The Metropolitan Transportation Commission (MTC) today committed $10 million to establish a new revolving loan fund known as the Bay Area Preservation Pilot Fund to help nonprofit developers finance the acquisition and preservation of existing multifamily housing properties that are located in areas with high-frequency transit service and are considered affordable for lower- and moderate-income renters. The Commission’s stake will be supplemented by an additional $39 million from Preservation Pilot managers Enterprise Community Loan Fund (ECLF) and Low Income Investment Fund (LIIF) to make a total of $49 million available for new loans.
“It’s no secret that the Bay Area’s housing supply hasn’t kept pace with the region’s employment growth,” noted Oakland mayor and MTC Commissioner Libby Schaaf, who played a lead role in organizing the Preservation Pilot initiative. “But our economy relies on people from diverse employment sectors and from all levels of our economy having the ability to live in neighborhoods with reliable access to our major job centers. The seed money for the Preservation Pilot is an investment in the long-term health of our job market and a natural complement to the $10 million MTC invested in 2010 to jumpstart the Transit-Oriented Affordable Housing Fund, which helps developers finance the acquisition of new construction sites.”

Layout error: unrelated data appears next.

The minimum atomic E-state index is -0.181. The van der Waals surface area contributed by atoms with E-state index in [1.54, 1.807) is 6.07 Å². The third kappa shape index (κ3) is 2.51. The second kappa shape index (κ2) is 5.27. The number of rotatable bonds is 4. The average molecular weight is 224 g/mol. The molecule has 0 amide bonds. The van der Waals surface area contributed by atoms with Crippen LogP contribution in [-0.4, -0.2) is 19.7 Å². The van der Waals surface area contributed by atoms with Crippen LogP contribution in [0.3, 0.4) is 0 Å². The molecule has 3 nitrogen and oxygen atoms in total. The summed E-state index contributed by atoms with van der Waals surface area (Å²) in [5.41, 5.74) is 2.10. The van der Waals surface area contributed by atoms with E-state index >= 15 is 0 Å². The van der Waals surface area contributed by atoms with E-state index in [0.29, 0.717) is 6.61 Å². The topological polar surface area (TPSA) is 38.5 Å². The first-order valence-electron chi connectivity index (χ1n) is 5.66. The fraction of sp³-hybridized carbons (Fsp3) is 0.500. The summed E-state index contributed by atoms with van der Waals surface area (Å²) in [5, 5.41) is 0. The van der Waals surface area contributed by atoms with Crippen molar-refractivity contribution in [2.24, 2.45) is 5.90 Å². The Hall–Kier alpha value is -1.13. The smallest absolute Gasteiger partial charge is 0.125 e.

Nonprofit developers and joint venture partnerships can tap the Preservation Pilot fund for loans up to $7 million and terms as long as 10 years to buy nonsubsidized apartment buildings with at least four units. Rents for at least 75 percent of the units must be considered affordable for households whose annual income is no more than 80 percent of the area median, which for a Bay Area family of four ranges by county from about $64,300 to $105,350. Borrowers also can use the loan proceeds to fund an operating reserve for the acquired property, and to perform life safety upgrades and limited other property rehabilitation work.
MTC is the transportation planning, funding and coordinating agency for the nine-county San Francisco Bay Area. ECLF has invested more than $1.6 billion and leveraged over $11 billion in additional capital to create or preserve more than 106,000 housing units affordable for lower-income households nationwide. San Francisco-based LIIF has provided over $2.2 billion of financing and technical assistance and leveraged another $9.5 billion to provide some 2 million lower-income people around the country with stable housing and community services.